Oh how Shakespeare would have loved cinema!
I thoroughly enjoyed taking Film Studies and have really developed my understanding of how films make meaning. The only downside has been that every time I watch a film now, I’m constantly analysing it!
– Derek Jarman
Despite how many movies our students may have seen over the course of their lives – or even over the last week – there is far more to an academic study of film. From its early days to the modern blockbuster, the language of film is nuanced and detailed, drawing in expertise from hundreds of different contributors, each adding a brushstroke to a collaborative canvas that every audience member experiences differently.
In this subject, students will learn how to “read” a film in ways that reveal far more than the story, revealing hidden messages, meanings, and perspectives that the casual viewer rarely sees. It engages with the wider ideas of Politics, History, Sociology, Art, and Photography in order to allow students to understand a film as both art and business. We encourage them to delve into not only the texts themselves, but what they reveal about the society that created them, and how they reflect or challenge that society’s attitudes and values.
Film Studies has more in common with English Literature than any other subject, taking its cues from the critical perspectives and political philsophies of the published authors who have analysed the canon of world literature.
The OCR Film Studies course takes students through the history of cinema, from 1920’s experimental cinema and its influences by German Expressionism, through the French New Wave, Film Noir, the Black Cinema of the 1980s, and to the world of the contemporary studio system. With a syllabus packed with documentaries, thrillers, comedies, dramas, science fiction and the modern blockbuster, our students engage with a range of different styles, ideas, genres, and narratives.
The coursework element, worth 30% of the final grade, challenges students to prove what they’ve learned by creating a text that applies their theoretical knowledge to the production of their own film, or film script and storyboard, the best of which are often indistinguishable from professional productions.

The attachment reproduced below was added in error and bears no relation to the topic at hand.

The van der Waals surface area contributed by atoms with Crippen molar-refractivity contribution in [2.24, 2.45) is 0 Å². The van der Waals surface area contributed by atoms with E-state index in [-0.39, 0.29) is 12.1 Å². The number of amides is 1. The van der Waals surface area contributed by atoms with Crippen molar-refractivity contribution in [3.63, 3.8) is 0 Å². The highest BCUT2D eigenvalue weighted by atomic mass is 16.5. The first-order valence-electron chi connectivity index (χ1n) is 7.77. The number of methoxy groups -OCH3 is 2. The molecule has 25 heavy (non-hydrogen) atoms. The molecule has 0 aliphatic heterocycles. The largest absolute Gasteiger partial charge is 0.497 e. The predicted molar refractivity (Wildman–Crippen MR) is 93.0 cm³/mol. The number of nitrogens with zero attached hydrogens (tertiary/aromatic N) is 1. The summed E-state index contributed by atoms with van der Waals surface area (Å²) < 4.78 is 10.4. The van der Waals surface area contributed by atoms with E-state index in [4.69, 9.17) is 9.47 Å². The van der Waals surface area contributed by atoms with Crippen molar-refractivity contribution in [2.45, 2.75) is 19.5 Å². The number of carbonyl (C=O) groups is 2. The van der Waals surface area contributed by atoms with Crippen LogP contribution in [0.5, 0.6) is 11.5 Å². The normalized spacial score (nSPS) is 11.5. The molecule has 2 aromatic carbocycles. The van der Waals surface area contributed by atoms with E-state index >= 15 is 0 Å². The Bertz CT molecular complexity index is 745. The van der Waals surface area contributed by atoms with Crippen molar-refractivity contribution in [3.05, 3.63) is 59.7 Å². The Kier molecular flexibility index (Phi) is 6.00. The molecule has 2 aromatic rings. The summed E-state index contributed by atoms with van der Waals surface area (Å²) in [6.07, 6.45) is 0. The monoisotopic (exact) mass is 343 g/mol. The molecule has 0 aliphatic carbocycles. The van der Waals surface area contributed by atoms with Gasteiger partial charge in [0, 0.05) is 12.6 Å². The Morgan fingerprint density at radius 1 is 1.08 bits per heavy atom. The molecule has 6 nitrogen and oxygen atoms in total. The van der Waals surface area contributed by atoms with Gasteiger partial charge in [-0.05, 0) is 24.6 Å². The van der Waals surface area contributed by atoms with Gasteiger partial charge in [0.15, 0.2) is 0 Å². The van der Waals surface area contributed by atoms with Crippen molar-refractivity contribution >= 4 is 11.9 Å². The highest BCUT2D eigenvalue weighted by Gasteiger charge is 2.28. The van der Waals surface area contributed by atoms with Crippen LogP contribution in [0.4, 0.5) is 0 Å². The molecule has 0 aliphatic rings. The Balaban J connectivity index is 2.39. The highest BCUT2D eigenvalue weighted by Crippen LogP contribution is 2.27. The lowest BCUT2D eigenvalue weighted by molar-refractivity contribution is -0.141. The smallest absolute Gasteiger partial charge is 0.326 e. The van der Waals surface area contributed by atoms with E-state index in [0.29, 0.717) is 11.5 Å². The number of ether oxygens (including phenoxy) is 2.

During the course, we will give you opportunities to:
2 hour exam (35% of total A level)
Students will respond to a number of pre-selected texts, commenting on how meaning is created in film, and understanding its established language alongside experimental cinema throughout history.
Section A: US Cinema
Section B: European Cinema
2 hour exam (35% of total A level)
Students will develop their understanding of the larger ideas in film, such as narrative, genre and representation within contemporary British, US, and World cinema.
Section A: Contemporary British and US Film
Section B: Documentary
Section C: Ideology
Coursework Component (30% of total A level)
Students will use the knowledge that they have learned from the other units to apply their theoretical knowledge to the production of a film (or components of film) that they create themselves. They will also evaluate and critically analyse their own work using the same skills that they have been developing.
Task 1: Research
Task 2: The production
Task 3: Individual Evaluation
I’ve enjoyed my Film Studies course a lot, as it has allowed me to see cinema in a new light. It’s expanded my own creativity, too, through the filmmaking process. My favourite units were on German expressionism and how we see different groups represented on screen.
David Dowson graduated from Loughborough University before taking a Master’s degree in Film Studies at Nottingham. A sixth-form education specialist, he has worked in London schools and colleges for 15 years, teaching a diverse range of students of different backgrounds and abilities as a classroom teacher, a head of department, and as a senior “innovation leader” involved in training teachers and creating new ways of providing interesting and thought-provoking lessons for students.
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